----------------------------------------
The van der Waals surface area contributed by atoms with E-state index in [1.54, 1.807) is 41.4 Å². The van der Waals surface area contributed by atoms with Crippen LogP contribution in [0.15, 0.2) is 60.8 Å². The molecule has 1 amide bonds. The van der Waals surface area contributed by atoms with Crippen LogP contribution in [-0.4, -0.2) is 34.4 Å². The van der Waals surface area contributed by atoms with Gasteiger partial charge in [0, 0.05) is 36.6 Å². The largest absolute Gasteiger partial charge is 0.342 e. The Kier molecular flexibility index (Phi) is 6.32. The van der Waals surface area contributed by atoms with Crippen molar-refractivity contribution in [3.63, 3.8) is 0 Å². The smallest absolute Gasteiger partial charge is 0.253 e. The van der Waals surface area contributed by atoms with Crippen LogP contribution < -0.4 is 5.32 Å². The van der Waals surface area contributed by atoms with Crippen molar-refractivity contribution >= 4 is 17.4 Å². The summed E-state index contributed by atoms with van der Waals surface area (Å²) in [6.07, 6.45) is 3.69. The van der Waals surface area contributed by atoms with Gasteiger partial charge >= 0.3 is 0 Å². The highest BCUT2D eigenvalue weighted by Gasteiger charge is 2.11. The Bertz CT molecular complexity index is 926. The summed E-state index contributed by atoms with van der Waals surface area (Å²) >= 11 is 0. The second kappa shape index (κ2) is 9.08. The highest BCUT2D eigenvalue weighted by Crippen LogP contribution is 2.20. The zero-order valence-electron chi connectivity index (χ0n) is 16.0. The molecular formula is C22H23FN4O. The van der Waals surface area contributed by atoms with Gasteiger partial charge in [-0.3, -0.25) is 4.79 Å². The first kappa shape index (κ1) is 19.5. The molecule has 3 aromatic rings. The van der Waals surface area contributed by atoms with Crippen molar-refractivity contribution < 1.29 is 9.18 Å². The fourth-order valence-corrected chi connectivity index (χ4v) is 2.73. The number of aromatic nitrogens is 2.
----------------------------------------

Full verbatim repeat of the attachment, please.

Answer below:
The van der Waals surface area contributed by atoms with E-state index in [1.54, 1.807) is 41.4 Å². The van der Waals surface area contributed by atoms with Crippen LogP contribution in [0.15, 0.2) is 60.8 Å². The molecule has 1 amide bonds. The van der Waals surface area contributed by atoms with Crippen LogP contribution in [-0.4, -0.2) is 34.4 Å². The van der Waals surface area contributed by atoms with Gasteiger partial charge in [0, 0.05) is 36.6 Å². The largest absolute Gasteiger partial charge is 0.342 e. The Kier molecular flexibility index (Phi) is 6.32. The van der Waals surface area contributed by atoms with Crippen molar-refractivity contribution in [3.63, 3.8) is 0 Å². The smallest absolute Gasteiger partial charge is 0.253 e. The van der Waals surface area contributed by atoms with Crippen LogP contribution < -0.4 is 5.32 Å². The van der Waals surface area contributed by atoms with Crippen molar-refractivity contribution >= 4 is 17.4 Å². The summed E-state index contributed by atoms with van der Waals surface area (Å²) in [6.07, 6.45) is 3.69. The van der Waals surface area contributed by atoms with Gasteiger partial charge >= 0.3 is 0 Å². The highest BCUT2D eigenvalue weighted by Gasteiger charge is 2.11. The Bertz CT molecular complexity index is 926. The summed E-state index contributed by atoms with van der Waals surface area (Å²) >= 11 is 0. The second kappa shape index (κ2) is 9.08. The highest BCUT2D eigenvalue weighted by Crippen LogP contribution is 2.20. The zero-order valence-electron chi connectivity index (χ0n) is 16.0. The molecular formula is C22H23FN4O. The van der Waals surface area contributed by atoms with Gasteiger partial charge in [-0.3, -0.25) is 4.79 Å². The first kappa shape index (κ1) is 19.5. The molecule has 3 aromatic rings. The van der Waals surface area contributed by atoms with Crippen molar-refractivity contribution < 1.29 is 9.18 Å². The fourth-order valence-corrected chi connectivity index (χ4v) is 2.73. The number of aromatic nitrogens is 2.